Treasurer Josh Frydenberg has rejected requests for extra support for small businesses on Sydney’s Northern Beaches, indicating local governments will be left to provide future assistance in response to localised coronavirus outbreaks.
Northern Beaches Councillor Sue Heins launched a petition last week calling on members of parliament, including the federal member for Warringah, Zali Steggall, to help SMEs affected by the current lockdown in NSW.
Steggall’s requests to the Prime Minister and the Treasurer were rejected on Monday in a letter signed by the Treasurer Josh Frydenberg.
Frydenberg said the government would not provide any further support to businesses in declared hotspot zones.
“I note the ability of local governments to provide targeted support for this localised outbreak that complements the extensive and substantial Commonwealth government measures already in place,” Frydenberg said.
For Councillor Heins, the Treasurer’s response is “very short-sighted”.
“I don’t think it’s a reasonable answer at all and very short-sighted of the federal government,” Heins tells SmartCompany.
“Supporting the business community for hotspot lockdowns is something the federal government can do easily and if other areas get locked down, it will give them a roadmap of how to support business communities in the future,” Heins says.
As a former president of the Warringah Chamber of Commerce, Heins is an active member of the local business community and says while small businesses have highs and lows, this downturn is different.
“This time it means the difference between their business surviving or selling houses — everything is on the line for them,” Heins says.
The lockdown of the Northern Beaches began on December 19 after a cluster of COVID-19 cases grew in Avalon.
Under the lockdown, hospitality businesses, function centres, entertainment venues, gyms and beauty salons were ordered to close, with some exceptions for takeaway food.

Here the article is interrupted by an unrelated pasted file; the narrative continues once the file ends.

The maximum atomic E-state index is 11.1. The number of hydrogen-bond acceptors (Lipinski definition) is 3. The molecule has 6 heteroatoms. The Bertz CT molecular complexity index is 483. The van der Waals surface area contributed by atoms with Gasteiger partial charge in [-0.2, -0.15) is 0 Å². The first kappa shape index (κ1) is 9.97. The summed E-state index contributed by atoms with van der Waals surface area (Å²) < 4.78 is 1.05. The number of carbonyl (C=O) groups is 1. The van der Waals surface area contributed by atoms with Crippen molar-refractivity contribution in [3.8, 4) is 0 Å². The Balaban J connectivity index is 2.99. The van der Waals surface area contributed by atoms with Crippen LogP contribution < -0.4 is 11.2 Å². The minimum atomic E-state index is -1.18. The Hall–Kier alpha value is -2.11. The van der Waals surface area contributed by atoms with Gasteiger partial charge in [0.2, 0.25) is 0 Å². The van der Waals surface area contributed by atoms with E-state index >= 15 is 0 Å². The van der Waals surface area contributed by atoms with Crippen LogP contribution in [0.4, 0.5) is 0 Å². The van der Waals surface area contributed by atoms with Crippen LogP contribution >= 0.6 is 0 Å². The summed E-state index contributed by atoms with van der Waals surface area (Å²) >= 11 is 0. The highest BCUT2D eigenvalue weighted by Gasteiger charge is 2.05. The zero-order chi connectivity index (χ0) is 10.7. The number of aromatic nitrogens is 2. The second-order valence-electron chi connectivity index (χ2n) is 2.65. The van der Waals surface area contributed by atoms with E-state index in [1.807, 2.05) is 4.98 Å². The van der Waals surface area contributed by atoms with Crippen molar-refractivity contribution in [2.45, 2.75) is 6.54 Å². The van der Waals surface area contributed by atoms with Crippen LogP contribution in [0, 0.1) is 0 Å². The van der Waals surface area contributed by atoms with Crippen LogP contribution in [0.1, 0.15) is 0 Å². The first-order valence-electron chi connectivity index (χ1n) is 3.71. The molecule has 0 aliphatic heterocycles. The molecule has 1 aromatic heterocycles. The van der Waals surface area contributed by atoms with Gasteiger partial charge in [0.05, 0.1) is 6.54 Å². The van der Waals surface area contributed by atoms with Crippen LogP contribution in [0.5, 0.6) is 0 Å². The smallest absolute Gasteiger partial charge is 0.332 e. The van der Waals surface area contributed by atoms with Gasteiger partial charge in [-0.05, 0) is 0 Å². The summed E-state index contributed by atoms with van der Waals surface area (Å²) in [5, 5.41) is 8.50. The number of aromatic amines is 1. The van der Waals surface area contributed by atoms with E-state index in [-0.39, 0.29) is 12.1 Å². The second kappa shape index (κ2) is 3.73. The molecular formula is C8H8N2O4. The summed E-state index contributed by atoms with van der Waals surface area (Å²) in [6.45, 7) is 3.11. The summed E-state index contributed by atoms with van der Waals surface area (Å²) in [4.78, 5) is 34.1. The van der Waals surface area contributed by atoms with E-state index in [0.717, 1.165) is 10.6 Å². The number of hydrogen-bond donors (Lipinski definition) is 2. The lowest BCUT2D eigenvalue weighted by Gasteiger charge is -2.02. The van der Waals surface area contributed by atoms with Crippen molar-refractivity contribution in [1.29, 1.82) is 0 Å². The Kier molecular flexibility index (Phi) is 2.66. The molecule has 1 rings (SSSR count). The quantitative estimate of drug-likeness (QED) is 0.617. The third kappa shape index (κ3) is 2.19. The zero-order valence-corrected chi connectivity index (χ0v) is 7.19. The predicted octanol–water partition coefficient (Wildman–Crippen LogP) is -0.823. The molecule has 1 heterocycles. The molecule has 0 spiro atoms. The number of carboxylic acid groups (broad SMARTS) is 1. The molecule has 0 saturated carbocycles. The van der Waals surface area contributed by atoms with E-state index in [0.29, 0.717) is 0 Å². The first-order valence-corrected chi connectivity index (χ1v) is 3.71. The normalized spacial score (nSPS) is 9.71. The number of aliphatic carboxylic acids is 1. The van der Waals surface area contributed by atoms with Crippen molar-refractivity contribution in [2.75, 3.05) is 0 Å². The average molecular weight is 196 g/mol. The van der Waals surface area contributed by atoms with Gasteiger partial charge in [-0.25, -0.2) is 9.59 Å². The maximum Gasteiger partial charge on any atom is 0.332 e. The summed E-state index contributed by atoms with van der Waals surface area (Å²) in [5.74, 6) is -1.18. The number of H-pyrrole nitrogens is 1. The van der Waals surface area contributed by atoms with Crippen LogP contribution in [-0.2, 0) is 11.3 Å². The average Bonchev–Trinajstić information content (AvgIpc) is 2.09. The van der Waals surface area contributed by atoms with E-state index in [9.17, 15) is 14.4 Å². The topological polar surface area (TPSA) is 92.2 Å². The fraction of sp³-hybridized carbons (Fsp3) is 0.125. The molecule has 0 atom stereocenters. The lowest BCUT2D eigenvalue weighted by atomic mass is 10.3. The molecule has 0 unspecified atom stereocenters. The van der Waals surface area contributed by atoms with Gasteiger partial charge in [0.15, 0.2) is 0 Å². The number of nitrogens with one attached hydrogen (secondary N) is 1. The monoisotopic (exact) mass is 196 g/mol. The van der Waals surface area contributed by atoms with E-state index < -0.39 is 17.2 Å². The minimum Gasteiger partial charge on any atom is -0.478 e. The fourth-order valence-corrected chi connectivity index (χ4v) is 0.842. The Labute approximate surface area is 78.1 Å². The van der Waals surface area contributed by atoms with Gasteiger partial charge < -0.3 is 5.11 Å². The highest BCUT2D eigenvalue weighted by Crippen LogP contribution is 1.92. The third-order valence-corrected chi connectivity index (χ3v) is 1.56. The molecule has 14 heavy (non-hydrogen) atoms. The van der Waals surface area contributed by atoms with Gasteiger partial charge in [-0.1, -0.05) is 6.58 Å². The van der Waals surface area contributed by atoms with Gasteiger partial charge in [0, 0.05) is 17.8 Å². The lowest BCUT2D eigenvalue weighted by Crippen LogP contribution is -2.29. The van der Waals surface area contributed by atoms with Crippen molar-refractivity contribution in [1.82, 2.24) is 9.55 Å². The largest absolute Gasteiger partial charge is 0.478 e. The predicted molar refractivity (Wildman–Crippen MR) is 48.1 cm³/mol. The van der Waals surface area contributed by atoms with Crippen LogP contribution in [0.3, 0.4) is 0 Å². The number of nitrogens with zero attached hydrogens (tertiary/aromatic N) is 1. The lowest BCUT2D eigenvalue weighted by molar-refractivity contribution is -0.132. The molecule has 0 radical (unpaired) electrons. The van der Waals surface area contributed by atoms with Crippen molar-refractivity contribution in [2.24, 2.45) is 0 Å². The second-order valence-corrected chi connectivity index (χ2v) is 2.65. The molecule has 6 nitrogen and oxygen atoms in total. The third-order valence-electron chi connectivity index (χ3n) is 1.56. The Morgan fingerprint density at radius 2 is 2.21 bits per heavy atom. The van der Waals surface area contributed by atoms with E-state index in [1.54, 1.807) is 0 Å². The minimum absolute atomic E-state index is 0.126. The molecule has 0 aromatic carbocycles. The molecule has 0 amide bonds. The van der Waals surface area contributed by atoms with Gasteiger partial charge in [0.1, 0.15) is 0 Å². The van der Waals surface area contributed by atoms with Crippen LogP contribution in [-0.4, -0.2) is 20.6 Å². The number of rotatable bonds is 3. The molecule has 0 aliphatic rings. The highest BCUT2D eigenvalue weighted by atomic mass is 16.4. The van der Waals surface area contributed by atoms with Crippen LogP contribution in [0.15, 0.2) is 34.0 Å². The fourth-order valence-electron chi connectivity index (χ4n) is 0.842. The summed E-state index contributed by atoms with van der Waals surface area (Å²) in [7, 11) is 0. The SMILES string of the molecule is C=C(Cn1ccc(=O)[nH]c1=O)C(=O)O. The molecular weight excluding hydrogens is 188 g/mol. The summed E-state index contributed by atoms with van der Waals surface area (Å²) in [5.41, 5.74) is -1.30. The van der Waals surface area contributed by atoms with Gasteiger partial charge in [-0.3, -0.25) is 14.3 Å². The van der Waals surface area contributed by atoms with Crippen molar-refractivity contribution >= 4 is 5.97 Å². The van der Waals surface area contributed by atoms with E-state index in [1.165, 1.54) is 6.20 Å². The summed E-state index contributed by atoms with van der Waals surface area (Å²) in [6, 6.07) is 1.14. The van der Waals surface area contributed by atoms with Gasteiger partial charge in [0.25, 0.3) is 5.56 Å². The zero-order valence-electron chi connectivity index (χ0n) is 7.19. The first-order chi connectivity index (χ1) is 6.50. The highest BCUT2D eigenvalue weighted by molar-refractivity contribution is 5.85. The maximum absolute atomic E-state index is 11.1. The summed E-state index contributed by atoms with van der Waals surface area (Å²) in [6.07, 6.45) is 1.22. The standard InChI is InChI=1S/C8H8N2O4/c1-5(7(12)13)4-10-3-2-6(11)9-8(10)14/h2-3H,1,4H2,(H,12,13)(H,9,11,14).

Heins says the NSW government will announce a financial package for businesses in the Northern Beaches shortly, with an anticipated timeline of January 26.
Meanwhile, the Northern Beaches Council already has a raft of support measures for local businesses, from outdoor dining fee waivers to ‘shop local’ initiatives and a business support hub.
“But the council cannot supply cash which is what the business community needs immediately to stay afloat,” Heins says.
Restrictions across the Northern Beaches were divided across two zones, with the northern zones experiencing the greatest number of COVID-19 cases.
On January 2, restrictions eased in the southern zone where businesses now operate under the same restrictions as Greater Sydney.
Restrictions are expected to lift in the northern zone on January 9.
Owner of Beaches Lash Co, Sophie Wilson, is still unable to open her Newport beauty salon in the northern zone during what would regularly be the busiest time of year.
“We could do some retail gift vouchers before Christmas, but it was hard to know if we could even travel to do the contactless delivery,” Wilson tells SmartCompany.
Wilson wants the government to offer cash grants to affected businesses and see more landlords offer rent relief through the state government’s land tax relief, which landlords can apply for until March 28.
Wilson says a cash grant would be ideal if the eligibility criteria was not as strict as previous coronavirus grants.
“I wasn’t eligible for a lot of the cash grants they had last time, and I know quite a few businesses in the area that weren’t eligible either,” she says.
The three-week lockdown has been a troubling time for Wilson because of the uncertainty of not knowing whether her business will survive in the long term.
“I know a lot of people have suffered mental health issues and have been quite depressed about the situation,” she says.
“But you do have to stay positive and find that balance.”